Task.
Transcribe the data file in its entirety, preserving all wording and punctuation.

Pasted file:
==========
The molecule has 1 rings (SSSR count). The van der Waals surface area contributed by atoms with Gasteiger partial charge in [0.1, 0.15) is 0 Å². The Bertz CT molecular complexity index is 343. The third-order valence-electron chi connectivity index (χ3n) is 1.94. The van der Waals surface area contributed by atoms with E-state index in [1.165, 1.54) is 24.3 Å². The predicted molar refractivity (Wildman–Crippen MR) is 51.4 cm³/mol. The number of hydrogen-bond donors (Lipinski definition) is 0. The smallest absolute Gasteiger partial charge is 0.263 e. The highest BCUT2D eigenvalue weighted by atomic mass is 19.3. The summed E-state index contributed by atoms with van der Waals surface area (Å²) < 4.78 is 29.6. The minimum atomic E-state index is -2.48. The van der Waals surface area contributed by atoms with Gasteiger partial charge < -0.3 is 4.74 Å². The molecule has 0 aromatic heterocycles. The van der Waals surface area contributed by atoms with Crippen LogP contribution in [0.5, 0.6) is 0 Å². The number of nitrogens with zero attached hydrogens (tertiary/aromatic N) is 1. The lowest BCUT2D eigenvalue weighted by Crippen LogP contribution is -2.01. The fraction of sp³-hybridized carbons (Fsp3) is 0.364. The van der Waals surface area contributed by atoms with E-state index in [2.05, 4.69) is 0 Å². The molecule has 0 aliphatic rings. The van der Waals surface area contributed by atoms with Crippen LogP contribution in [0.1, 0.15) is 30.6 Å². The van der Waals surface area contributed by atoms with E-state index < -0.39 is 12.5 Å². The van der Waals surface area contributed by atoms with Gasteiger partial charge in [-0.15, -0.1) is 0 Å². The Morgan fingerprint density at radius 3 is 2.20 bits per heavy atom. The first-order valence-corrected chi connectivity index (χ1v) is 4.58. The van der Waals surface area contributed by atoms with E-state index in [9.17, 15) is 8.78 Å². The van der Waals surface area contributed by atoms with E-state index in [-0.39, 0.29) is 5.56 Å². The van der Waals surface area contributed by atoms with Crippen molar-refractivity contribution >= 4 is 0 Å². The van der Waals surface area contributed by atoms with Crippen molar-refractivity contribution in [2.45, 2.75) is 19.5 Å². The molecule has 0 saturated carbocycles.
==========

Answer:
The molecule has 1 rings (SSSR count). The van der Waals surface area contributed by atoms with Gasteiger partial charge in [0.1, 0.15) is 0 Å². The Bertz CT molecular complexity index is 343. The third-order valence-electron chi connectivity index (χ3n) is 1.94. The van der Waals surface area contributed by atoms with E-state index in [1.165, 1.54) is 24.3 Å². The predicted molar refractivity (Wildman–Crippen MR) is 51.4 cm³/mol. The number of hydrogen-bond donors (Lipinski definition) is 0. The smallest absolute Gasteiger partial charge is 0.263 e. The highest BCUT2D eigenvalue weighted by atomic mass is 19.3. The summed E-state index contributed by atoms with van der Waals surface area (Å²) < 4.78 is 29.6. The minimum atomic E-state index is -2.48. The van der Waals surface area contributed by atoms with Gasteiger partial charge < -0.3 is 4.74 Å². The molecule has 0 aromatic heterocycles. The van der Waals surface area contributed by atoms with Crippen LogP contribution in [0.5, 0.6) is 0 Å². The number of nitrogens with zero attached hydrogens (tertiary/aromatic N) is 1. The lowest BCUT2D eigenvalue weighted by Crippen LogP contribution is -2.01. The fraction of sp³-hybridized carbons (Fsp3) is 0.364. The van der Waals surface area contributed by atoms with E-state index in [2.05, 4.69) is 0 Å². The molecule has 0 aliphatic rings. The van der Waals surface area contributed by atoms with Crippen LogP contribution in [0.1, 0.15) is 30.6 Å². The van der Waals surface area contributed by atoms with E-state index < -0.39 is 12.5 Å². The van der Waals surface area contributed by atoms with Gasteiger partial charge in [-0.15, -0.1) is 0 Å². The Morgan fingerprint density at radius 3 is 2.20 bits per heavy atom. The first-order valence-corrected chi connectivity index (χ1v) is 4.58. The van der Waals surface area contributed by atoms with E-state index in [9.17, 15) is 8.78 Å². The van der Waals surface area contributed by atoms with E-state index in [-0.39, 0.29) is 5.56 Å². The van der Waals surface area contributed by atoms with Crippen molar-refractivity contribution >= 4 is 0 Å². The van der Waals surface area contributed by atoms with Crippen molar-refractivity contribution in [2.45, 2.75) is 19.5 Å². The molecule has 0 saturated carbocycles.